Officials were particularly excited both by the catalog to assist students in career decisions and the wealth of new data around student outcomes. They discovered, for instance, that two-thirds of graduates from non-STEM-related programs earned much higher than the national median salary for liberal arts graduates, which is roughly $35,400. Music majors from UT campuses earned a median salary of $50,856, and rhetoric and composition graduates' median income was about $46,800.

“We can now provide comprehensive national information to help our students and their families make decisions to support their career interests and to better understand how those decisions may impact them financially,” UT chancellor William H. McRaven said in a statement. “And this also will provide university leadership important insights on the performance of their graduates in the workforce.”

Representatives from the system met with students to pitch and market the tool, with the hope that it could be plugged by students’ academic advisers, said David R. Troutman, associate vice chancellor of institutional research and decision support.

Initially, Troutman had envisioned a website where students could immediately identify the outcomes for people by race or whether they were first-generation college students, but they rejected that idea, he said. Troutman said one black male student told him he didn’t want to know what he would earn -- he wanted to know what his white peer would make. So the idea was scrapped.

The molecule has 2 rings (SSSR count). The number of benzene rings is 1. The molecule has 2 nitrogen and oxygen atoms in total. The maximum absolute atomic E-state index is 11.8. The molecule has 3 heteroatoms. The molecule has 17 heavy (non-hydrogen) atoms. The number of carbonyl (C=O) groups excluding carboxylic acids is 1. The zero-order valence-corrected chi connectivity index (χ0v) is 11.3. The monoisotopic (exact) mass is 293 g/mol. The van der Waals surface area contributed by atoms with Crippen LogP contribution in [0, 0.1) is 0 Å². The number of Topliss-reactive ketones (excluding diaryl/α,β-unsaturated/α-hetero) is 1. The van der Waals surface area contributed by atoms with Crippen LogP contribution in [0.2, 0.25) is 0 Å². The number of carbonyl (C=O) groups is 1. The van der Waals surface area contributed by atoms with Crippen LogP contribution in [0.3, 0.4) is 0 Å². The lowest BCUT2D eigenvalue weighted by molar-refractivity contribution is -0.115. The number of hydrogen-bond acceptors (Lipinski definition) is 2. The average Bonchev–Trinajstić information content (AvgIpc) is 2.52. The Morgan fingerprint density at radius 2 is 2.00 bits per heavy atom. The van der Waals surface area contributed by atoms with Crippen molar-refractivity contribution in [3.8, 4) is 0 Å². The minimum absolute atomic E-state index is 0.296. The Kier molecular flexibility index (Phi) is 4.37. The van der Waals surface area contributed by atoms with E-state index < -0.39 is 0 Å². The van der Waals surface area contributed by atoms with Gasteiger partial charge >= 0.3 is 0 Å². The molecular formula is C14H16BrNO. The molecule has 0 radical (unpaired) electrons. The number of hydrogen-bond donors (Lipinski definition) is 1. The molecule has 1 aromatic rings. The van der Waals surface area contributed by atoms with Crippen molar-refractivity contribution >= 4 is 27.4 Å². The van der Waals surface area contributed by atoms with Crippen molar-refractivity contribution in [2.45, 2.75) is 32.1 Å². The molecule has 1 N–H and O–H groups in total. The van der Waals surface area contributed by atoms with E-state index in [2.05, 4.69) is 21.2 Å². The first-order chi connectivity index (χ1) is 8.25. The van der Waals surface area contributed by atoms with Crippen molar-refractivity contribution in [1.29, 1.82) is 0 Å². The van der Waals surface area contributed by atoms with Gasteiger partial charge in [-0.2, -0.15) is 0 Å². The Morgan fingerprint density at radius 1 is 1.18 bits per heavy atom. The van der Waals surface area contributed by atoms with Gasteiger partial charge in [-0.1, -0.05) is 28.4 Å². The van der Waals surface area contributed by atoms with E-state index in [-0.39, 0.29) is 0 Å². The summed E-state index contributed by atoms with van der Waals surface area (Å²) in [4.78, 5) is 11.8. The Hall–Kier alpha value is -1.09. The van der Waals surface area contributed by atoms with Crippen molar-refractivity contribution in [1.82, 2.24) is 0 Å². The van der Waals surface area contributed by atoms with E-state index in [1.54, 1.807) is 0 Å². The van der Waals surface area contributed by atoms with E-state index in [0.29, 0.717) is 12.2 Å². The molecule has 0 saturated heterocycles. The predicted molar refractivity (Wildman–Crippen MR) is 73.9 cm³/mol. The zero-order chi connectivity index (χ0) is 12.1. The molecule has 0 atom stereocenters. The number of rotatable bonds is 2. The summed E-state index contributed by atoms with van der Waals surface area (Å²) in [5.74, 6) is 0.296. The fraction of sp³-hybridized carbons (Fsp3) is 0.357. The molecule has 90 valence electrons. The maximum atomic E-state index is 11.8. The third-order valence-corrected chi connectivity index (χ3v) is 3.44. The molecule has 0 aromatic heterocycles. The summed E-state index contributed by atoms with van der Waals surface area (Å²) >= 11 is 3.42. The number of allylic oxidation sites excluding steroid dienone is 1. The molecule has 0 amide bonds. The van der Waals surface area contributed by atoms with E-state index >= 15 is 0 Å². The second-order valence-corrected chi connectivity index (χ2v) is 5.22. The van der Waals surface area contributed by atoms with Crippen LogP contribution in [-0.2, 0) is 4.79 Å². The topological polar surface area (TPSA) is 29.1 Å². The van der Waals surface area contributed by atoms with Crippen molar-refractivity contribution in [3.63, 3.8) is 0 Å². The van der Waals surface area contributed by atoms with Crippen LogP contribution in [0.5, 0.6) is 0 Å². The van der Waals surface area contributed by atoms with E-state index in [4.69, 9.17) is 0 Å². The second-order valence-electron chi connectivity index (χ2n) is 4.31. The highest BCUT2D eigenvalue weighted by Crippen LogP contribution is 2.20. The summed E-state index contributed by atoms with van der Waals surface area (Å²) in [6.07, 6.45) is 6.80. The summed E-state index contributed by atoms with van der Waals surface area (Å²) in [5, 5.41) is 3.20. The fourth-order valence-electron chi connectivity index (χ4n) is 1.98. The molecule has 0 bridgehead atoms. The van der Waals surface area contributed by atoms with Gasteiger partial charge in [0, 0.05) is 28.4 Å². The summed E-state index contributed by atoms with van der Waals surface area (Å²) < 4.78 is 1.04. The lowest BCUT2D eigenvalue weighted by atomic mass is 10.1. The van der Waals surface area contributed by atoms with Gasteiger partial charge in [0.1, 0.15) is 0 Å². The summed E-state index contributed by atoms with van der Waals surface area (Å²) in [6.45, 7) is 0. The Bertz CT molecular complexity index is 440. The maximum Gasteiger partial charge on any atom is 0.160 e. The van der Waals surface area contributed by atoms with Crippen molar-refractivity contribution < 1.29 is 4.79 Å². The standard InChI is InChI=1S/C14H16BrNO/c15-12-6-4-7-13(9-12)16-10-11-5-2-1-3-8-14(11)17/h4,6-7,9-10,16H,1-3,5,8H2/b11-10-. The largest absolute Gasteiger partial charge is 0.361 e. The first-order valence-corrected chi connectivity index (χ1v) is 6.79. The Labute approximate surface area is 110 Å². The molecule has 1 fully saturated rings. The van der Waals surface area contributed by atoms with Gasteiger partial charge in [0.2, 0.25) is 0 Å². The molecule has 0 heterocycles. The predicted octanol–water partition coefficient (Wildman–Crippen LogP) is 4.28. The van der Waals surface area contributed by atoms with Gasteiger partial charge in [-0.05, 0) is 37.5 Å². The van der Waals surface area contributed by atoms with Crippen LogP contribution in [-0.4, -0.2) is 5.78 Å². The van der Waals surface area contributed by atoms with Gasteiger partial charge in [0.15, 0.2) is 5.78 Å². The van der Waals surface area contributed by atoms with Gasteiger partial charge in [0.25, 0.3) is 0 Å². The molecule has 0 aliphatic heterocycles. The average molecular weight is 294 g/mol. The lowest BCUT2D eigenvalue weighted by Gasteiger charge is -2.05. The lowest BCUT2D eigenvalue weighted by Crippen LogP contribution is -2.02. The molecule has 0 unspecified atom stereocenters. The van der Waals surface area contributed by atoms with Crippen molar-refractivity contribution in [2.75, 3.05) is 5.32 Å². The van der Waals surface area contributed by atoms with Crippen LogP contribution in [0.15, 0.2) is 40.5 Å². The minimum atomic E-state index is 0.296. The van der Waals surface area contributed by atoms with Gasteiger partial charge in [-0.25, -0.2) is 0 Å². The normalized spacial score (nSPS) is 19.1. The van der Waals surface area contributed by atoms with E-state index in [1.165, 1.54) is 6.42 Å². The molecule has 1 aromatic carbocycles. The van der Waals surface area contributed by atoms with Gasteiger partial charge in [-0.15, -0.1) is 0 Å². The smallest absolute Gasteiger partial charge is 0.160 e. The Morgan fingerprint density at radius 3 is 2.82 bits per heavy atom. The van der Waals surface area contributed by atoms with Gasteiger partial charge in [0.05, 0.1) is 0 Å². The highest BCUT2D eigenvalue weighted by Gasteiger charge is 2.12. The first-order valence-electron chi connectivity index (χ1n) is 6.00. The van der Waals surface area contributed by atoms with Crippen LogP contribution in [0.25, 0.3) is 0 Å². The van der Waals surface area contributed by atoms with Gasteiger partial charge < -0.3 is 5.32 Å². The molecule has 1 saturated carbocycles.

A ‘Proof of Concept’

Stephanie A. Bond Huie, vice chancellor for strategic initiatives at the UT System, said she hoped that the new database would serve as a "proof of concept" that would "make it easier for our colleagues" in Texas and elsewhere to develop similar systems for tracking their graduates.

“If [the Census Bureau] could get a mass of institutions that wanted to do this, that’d be great,” she said.

It is trying. The Census Bureau is also working with the state of Colorado to help produce a system similar to Texas's database for its 31 public institutions, said Erika McEntarfer, the lead economist in the Longitudinal Employer-Household Dynamics (LEHD) Research Group in the Census' Center for Economic Studies.

Colleges and universities with the Institute for Research on Innovation and Science -- a consortium of high-profile institutions, such as Emory University, Northwestern University, Pennsylvania State University and the University of Virginia -- have also expressed interest, McEntarfer said.